Book reviewer extraordinaire!

Posts tagged ‘reading’

Another Challenge

I love my students. I really do. You would think they would learn; however, not to challenge me to a reading competition. Ms. Jones’ fourth grade class has challenged me to read and take AR quizzes on the Carole Marsh Mysteries: Real Kids, Real Places Series (the US cities set), which currently encompasses forty books. We do not have that many in our library at school but we have a great many of them; twenty three in all. If this was the school beginning instead of ending they might have a chance, but as it stands … I am clearly going to kick some fourth grade bum.

Oh, the kicker is, after they challenged me I let them know they only had until the 30th of the month to get it done as all books are due back in the library at that time. I am on my third book … if I don’t do anything else I will finish the remaining three I brought home tonight. Fortunately, I do have a life that consists of a family, a home, a garden, and a few other priorities!

I have read so far:
The Mystery at Kill Devil Hills
The Mystery on the Mighty Mississippi
The Ghost of the Grand Canyon (reading now)

So, why do I do it? My students need a taste of other cultures. They need an understanding of US history outside of the “four walls” of their small community. This is why I like these books. Students get to learn a little about other places. I might challenge another group to read the other series that focuses on places around the world.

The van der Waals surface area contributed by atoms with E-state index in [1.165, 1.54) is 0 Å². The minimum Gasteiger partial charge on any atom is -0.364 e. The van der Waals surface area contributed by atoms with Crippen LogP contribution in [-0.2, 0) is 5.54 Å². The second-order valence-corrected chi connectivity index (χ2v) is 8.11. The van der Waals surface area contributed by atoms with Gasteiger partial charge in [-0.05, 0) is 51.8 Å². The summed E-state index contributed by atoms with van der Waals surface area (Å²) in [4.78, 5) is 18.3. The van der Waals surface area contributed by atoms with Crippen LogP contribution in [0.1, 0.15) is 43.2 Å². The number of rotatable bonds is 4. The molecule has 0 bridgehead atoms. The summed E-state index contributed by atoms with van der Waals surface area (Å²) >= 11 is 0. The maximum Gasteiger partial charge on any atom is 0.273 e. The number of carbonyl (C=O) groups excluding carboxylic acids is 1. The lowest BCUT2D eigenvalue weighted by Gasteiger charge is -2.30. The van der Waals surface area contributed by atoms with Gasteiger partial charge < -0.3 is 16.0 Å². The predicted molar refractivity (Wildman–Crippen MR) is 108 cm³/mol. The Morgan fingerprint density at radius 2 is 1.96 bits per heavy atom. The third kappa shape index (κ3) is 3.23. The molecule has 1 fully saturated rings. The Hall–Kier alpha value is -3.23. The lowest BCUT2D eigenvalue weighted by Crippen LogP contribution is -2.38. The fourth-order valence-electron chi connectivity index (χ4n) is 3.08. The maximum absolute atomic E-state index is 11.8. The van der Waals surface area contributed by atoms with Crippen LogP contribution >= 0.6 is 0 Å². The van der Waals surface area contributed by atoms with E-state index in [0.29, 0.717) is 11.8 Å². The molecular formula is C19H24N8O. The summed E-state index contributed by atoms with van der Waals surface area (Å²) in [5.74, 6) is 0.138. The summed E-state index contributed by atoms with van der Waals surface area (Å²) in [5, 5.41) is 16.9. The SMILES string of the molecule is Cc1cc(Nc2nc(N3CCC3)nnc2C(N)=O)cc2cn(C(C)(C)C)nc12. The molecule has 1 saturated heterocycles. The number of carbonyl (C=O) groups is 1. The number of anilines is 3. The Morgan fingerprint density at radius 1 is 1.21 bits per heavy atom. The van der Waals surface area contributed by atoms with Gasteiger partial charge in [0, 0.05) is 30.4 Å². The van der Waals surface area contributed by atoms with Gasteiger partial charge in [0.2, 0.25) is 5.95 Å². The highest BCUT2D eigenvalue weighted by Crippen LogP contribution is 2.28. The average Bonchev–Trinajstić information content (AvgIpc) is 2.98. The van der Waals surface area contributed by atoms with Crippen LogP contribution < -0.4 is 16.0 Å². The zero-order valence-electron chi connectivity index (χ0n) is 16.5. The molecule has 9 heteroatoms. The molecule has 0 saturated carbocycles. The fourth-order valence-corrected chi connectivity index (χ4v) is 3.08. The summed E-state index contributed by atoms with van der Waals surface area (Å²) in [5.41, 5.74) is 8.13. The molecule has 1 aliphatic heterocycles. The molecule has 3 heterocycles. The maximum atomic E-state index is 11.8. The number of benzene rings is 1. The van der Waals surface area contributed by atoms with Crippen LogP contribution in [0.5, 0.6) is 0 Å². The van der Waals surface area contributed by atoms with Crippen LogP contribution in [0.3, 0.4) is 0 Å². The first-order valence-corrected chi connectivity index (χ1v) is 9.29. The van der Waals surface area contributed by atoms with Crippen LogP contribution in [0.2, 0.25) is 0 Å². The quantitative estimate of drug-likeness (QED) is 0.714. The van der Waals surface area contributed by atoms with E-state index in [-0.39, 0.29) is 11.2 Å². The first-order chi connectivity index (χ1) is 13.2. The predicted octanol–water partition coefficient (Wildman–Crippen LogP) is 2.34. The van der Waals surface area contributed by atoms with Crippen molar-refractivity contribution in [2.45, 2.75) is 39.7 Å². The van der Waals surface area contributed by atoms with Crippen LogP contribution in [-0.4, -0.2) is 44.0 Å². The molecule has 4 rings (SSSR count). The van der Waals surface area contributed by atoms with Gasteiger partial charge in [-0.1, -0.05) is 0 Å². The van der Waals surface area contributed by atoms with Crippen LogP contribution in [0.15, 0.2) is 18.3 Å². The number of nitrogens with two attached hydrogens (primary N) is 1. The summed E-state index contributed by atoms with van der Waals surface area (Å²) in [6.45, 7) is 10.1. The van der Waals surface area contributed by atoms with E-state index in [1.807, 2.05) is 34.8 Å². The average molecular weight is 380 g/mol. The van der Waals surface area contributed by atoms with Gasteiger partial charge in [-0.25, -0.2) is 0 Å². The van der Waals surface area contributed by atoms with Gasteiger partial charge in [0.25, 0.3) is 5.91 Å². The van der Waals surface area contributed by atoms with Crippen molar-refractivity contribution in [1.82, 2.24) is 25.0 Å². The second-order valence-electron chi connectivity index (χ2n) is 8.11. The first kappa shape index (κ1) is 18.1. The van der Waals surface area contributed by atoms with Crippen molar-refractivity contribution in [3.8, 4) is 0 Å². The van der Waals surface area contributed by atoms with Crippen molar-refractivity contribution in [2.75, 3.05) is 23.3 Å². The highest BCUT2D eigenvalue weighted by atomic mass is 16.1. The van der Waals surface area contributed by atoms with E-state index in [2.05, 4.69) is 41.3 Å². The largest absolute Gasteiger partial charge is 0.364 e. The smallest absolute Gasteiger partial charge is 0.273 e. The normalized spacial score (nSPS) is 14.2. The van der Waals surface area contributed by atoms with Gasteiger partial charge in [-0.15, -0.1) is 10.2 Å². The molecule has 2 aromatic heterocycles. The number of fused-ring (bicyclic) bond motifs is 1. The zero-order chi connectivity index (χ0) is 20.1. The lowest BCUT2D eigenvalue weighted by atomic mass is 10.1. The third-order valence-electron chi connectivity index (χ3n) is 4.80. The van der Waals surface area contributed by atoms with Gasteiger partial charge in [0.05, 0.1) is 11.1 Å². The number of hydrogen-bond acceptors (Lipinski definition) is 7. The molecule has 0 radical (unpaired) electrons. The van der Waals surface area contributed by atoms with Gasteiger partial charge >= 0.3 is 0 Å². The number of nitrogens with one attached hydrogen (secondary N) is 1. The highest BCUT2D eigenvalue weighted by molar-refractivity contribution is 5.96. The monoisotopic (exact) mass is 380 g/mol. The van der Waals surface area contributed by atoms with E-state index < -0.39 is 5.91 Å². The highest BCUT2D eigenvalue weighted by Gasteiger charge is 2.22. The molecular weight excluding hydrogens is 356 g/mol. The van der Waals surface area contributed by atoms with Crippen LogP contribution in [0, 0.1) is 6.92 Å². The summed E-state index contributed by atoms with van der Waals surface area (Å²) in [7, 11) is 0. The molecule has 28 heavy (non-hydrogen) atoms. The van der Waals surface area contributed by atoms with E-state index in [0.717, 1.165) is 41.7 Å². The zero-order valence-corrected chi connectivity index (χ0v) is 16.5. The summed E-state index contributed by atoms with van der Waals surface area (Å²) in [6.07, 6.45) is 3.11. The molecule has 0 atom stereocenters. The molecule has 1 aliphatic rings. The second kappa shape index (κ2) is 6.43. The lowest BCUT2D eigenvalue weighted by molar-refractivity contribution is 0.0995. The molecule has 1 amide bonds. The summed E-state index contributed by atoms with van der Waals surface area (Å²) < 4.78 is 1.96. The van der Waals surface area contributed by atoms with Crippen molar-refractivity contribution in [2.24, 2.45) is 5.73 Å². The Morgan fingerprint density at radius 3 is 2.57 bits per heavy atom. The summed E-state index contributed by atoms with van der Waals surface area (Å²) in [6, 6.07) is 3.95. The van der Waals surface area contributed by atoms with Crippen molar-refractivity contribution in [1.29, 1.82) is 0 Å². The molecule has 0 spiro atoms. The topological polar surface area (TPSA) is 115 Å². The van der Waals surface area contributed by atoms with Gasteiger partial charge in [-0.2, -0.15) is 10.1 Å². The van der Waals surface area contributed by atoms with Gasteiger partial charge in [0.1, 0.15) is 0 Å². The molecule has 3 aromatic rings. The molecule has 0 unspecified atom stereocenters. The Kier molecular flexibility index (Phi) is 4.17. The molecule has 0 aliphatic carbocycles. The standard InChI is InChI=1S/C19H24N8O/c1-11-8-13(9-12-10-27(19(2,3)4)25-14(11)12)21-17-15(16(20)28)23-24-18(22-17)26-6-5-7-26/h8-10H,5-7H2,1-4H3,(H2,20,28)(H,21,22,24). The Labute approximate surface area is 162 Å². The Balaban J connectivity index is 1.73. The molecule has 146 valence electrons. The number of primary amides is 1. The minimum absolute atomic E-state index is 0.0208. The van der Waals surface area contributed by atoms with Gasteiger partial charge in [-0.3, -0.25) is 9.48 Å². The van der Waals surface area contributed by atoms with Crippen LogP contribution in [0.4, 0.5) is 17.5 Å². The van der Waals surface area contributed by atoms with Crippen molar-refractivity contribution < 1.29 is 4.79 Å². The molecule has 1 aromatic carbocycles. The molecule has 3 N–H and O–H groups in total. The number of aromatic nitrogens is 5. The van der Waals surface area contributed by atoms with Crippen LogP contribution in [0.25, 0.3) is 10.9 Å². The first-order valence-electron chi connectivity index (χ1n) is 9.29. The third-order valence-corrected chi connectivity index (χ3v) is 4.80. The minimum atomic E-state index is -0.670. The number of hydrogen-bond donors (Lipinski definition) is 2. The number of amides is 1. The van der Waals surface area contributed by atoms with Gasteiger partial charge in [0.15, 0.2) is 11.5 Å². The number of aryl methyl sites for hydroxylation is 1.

The kids love Geronimo Stilton so maybe these will encourage them to learn about what lies beyond their minute boarders.

Dear Google, You Should Have Talked to Me First

Dear Google, You Should Have Talked to Me First.

via Dear Google, You Should Have Talked to Me First.

I love the passion of this article. I plan to share it with my teaching staff and ask their opinion as to whether or not we should keep it and eventually ask to have it removed. Kids need to read and not test. Our students are so tired of being tested. I would love to reward the time and effort put into reading. I hate telling students they cannot check out books that aren’t on their “level” but, for now, it is expected of me. I do not require students in PK-1 to take AR quizzes. I use it as a means for me to help students monitor their own reading but do not push 2nd grade. I use it to print awards for those who are intrinsically motivated to “get to the next level” and those who wish to challenge me, or any number of teachers involved in the library reading program. Frankly, I would rather have the money they spend on AR to buy more books and create better plans and events around reading. When I came to my current school, my students did. It read “chapter books” (aka novels). They were burnt out on AR.